This year’s theme for World Mental Health Day is “psychological first aid,” which means offering support to those around us. Learning the basics of psychological first aid will help you tremendously throughout your life, whether you’re the victim of an accident, battling a mental illness, or care about someone going through a hard time.
We work with clients who’ve been harmed by prescription drugs. One in five American adults – nearly 44 million people – experience mental illness in any given year. Most patients don’t realize the risks they take when they're prescribed medications to help their mental health condition.
As dangerous drug lawyers, it’s our job to support patients and families suffering from these medications.
Abilify is the Best-selling Prescription Drug in the Country
Abilify is an antidepressant made by Otsuka. It’s prescribed to treat bipolar disorder, ADHD, depression, OCD, schizophrenia, symptoms of autism, and other conditions.
Sadly, many patients taking Abilify don’t know that it can cause impulse control problems, like compulsive urges to eat, gamble, have sex, and spend.
This is because Abilify works in the part of the brain that controls pleasure, motivation, and reward. Our Abilify clients started having problems controlling their impulses within the first month, sometimes even within the first week, of starting the drug.
Abilify and Mental Health
Gambling and spending addictions can devastate families and finances.
Compulsive eating often leads to extreme weight gain and health conditions like diabetes, metabolic syndrome, and strokes.
Hypersexuality can cause infidelity, divorce, and STI contraction.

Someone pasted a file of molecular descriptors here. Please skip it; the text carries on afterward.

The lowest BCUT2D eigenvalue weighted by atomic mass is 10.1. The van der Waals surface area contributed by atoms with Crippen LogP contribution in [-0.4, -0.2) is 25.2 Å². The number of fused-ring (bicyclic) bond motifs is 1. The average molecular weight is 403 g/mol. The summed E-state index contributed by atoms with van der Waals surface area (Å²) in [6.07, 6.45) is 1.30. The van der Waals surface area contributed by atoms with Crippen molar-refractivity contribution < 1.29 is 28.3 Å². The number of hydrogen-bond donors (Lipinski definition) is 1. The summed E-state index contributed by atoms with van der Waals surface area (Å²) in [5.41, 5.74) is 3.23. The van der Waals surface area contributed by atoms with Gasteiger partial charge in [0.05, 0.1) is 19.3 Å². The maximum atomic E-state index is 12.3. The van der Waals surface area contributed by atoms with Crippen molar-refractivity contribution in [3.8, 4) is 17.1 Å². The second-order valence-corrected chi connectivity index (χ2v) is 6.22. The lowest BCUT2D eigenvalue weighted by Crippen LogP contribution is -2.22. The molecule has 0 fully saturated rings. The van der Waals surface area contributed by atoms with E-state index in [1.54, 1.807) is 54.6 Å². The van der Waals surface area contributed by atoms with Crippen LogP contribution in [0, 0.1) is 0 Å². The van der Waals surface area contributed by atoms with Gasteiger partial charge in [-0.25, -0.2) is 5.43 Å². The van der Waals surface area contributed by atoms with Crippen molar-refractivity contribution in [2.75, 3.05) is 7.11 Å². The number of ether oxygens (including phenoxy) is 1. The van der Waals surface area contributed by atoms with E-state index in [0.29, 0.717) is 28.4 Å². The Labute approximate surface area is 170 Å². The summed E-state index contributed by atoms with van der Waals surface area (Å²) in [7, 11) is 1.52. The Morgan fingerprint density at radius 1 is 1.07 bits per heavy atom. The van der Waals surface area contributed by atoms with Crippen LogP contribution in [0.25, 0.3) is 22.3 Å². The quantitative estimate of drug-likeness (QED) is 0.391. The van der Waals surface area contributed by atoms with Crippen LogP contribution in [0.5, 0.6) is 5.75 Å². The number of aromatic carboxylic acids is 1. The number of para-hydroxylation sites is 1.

Imagine being unable to control or explain your behavior to your family, and not understand why it’s happening to you. You have no history of addiction or gambling, but suddenly, you’re spending your entire paycheck on Blackjack and hiding it from people you care about. You bring it up to your doctor, but they can’t explain these new urges either.
The American public wasn’t told that Abilify could cause impulse control problems until this year, even though the European Union warned the public in 2012, and Canada warned of it in 2015. Otsuka purposely hid Abilify’s dangers from American doctors and patients because we spend so much money on it, and Otsuka didn’t want to risk a drop in prescriptions and profits.
This has caused serious harm to Abilify patients and their families. We’re representing Abilify patients who are seeking justice from Otsuka, and we are honored to help them get it.
If you or someone close to you started showing signs of compulsive behavior while taking Abilify, call our prescription drug lawyers. We will review your case for free and tell you about your legal options.
We’re here to support our clients and their families, psychologically, socially, legally, and however else they need help. We encourage everyone to learn more about World Mental Health Day and psychological first aid, here.